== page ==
‘I wanted to exercise the bits that didn't work and try to maintain my fitness in case research reaches a point to enable me to use them again. They don’t want to give you false hope – but I don’t think a bit of hope is a bad thing,’ she says.
- Metro
And some Life Café...

This is the Leicester Mercury –
Paralysed London Marathon heroine Claire Lomas has met the man who can walk again after pioneering surgery - thanks to the charity she champions.

Claire, 34, of Eye Kettleby, near Melton, met Darek Fidyka, who was paralysed from the chest down in a knife attack in 2010, who can now walk using a frame.

The therapy, carried out in Poland - thanks to funding by the Nicholls Spinal Injury Foundation (NSIF) - involved transplanting cells from the patient’s nasal cavity into his spinal cord.

Claire - who is heading towards the landmark figure of raising half a million pounds for the foundation - hopes one day it will help her realise her own dream of walking again.
There has been a cultural shift. With the acceptance of the idea of dying as a positive life choice, euthanasia or ‘assisted suicide’ has become popularised and entered the mainstream.

They have changed the way we think. A culture of death has cast its net wide to capture and ensnare opinion. A dark shadow is stalking our hospitals and care homes. The right to death is become paramount over the right to life.
Lomas wasn't awarded with a medal for completing the marathon as rules state entrants need to complete the course within 24 hours. However, 18 runners sent their own medals to her instead.

‘That meant a lot more than being awarded one of my own,’ Lomas says, adding that she’s surprised by the number of letters she gets from people thanking her for inspiring them to overcome challenges in their own lives.

She gives talks to schools and has a similar response from the students. ‘They say: “You’ve changed the way I think.” I just want to encourage them to get out there and do stuff. It’s strange. I’d never have had this opportunity if I was still on horses.

‘I sat and dwelt on the things I couldn't do for a long time after the accident and then stopped and turned it around. If I hadn't, I’d still be sitting there thinking “poor me”. That creates a miserable life. Thank goodness I stopped myself because I've had the best days of my life since the accident. Just amazing days. And I’d never have believed that was possible in the first year, ever.’
Is this false hope, but hollow conviction, to never give in, never give in, never, never, never?
Do not go gentle into that good night,
Old age should burn and rave at close of day;
Rage, rage against the dying of the light.
Though wise men at their end know dark is right,
Because their words had forked no lightning they
Do not go gentle into that good night.

Good men, the last wave by, crying how bright
Their frail deeds might have danced in a green bay,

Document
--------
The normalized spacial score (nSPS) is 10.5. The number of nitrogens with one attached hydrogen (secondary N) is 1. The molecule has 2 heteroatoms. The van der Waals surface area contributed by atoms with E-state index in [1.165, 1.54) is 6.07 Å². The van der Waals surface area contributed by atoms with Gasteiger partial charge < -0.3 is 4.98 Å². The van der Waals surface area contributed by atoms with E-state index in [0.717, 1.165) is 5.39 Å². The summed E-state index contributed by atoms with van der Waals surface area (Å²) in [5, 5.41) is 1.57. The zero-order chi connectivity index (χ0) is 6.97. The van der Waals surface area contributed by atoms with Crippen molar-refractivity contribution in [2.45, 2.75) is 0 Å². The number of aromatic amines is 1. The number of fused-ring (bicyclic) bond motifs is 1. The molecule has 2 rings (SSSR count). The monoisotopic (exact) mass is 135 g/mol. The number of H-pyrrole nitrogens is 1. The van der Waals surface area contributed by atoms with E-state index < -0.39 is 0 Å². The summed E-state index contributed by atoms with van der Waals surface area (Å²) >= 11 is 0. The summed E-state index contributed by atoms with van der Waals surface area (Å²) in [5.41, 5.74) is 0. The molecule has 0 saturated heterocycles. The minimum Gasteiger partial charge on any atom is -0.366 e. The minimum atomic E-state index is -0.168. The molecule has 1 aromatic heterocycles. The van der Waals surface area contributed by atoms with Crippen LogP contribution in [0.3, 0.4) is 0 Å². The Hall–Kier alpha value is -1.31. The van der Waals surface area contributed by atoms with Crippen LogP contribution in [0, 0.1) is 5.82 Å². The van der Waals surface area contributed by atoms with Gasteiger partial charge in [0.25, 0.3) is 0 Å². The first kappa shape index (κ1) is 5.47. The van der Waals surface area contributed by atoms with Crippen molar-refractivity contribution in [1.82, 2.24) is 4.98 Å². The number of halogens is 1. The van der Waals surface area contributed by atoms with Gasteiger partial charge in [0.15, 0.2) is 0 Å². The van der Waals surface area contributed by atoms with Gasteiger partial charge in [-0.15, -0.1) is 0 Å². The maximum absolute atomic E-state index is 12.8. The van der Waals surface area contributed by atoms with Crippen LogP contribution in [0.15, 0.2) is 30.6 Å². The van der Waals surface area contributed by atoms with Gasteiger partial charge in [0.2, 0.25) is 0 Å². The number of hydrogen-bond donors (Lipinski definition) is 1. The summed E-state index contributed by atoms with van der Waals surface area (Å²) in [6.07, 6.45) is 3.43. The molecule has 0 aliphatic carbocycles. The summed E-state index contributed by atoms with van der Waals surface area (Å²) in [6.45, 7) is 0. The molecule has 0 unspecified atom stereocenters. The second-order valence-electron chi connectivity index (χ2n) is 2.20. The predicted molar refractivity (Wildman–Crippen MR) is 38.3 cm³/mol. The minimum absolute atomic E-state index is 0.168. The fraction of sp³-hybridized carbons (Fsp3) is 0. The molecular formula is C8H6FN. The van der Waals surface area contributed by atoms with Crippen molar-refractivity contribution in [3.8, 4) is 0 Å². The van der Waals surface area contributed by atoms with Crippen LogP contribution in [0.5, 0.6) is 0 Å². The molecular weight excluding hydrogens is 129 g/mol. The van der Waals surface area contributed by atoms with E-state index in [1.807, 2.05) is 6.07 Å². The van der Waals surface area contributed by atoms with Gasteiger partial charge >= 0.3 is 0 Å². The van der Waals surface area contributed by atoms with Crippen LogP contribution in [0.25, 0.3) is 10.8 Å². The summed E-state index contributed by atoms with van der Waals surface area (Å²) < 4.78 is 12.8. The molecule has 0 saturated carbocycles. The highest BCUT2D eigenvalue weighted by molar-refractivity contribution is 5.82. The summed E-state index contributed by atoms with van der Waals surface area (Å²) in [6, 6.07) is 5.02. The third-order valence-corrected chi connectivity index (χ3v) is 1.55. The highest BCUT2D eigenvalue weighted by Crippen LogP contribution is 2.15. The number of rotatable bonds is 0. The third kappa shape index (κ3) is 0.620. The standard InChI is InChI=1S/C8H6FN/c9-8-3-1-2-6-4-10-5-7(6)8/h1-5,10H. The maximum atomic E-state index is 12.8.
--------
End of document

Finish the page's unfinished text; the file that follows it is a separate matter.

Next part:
Rage, rage against the dying of the light.

Wild men who caught and sang the sun in flight,
And learn, too late, they grieved it on its way,
Do not go gentle into that good night.

Grave men, near death, who see with blinding sight
Blind eyes could blaze like meteors and be gay,
Rage, rage against the dying of the light.

And you, my father, there on that sad height,
Curse, bless, me now with your fierce tears, I pray.
Do not go gentle into that good night.
Rage, rage against the dying of the light.
- Dylan Thomas
No, it is not falsity...
How can I just let you walk away,
Just let you leave without a trace?
When I lie here clinging to every breath,
You're the only one who really knew me at all

I wish I could just make you turn around
Turn around and see me cry
There's so much I need to say to you
So many reasons why
You're the only one who really knew me at all

Help me stay the fight against all odds
It's the chance I've got to take
Take a look at me now

There are several times my life challenges me,
But I'm not yet past the post -
The last thing I want is for you to give up on me,
especially when I need you most.
With apologies,-  Phil Collins / Lady Jane, Baroness Campbell of Surbiton
And Claire Lomas continues to inspire...

itv NEWS
Claire Lomas from Leicestershire, who was paralysed after falling off a horse, is about to ride again - this time on a motorbike!

Claire who lives near Melton Mowbray is having a go at biking at Donington Park racetrack.

She became a paraplegic after a horse riding accident in 2007. She went on to make history when she completed the London Marathon in a robotic suit.

Today's challenge has been organised by the Bike Experience which gives disabled people the chance to go motorcycling.

Claire Lomas -motorbike

It is not falsity to strive in the face of adversity but, when the hospital is a university, then rage for here is farce.

This is HSJ reporting on the deaths of mothers and babies at the University Hospitals of Morecambe Bay NHS Foundation Trust 

The Health and Safety Executive has been criticised for not intervening over the deaths of mothers and babies at the University Hospitals of Morecambe Bay Foundation Trust.

James Titcombe, whose son Joshua died at the trust in October 2008, has criticised what he called an “arbitrary policy decision” by the HSE not to bring prosecutions over poor care at the trust’s Furness General Hospital between 2004 and 2013.

However, he praised Cumbria Constabulary for its decision to investigate poor care at the trust. He said: “Without the police investigating, other families would not have come forward and the wider pieces of the jigsaw would never have been put together. We are very grateful to the police.”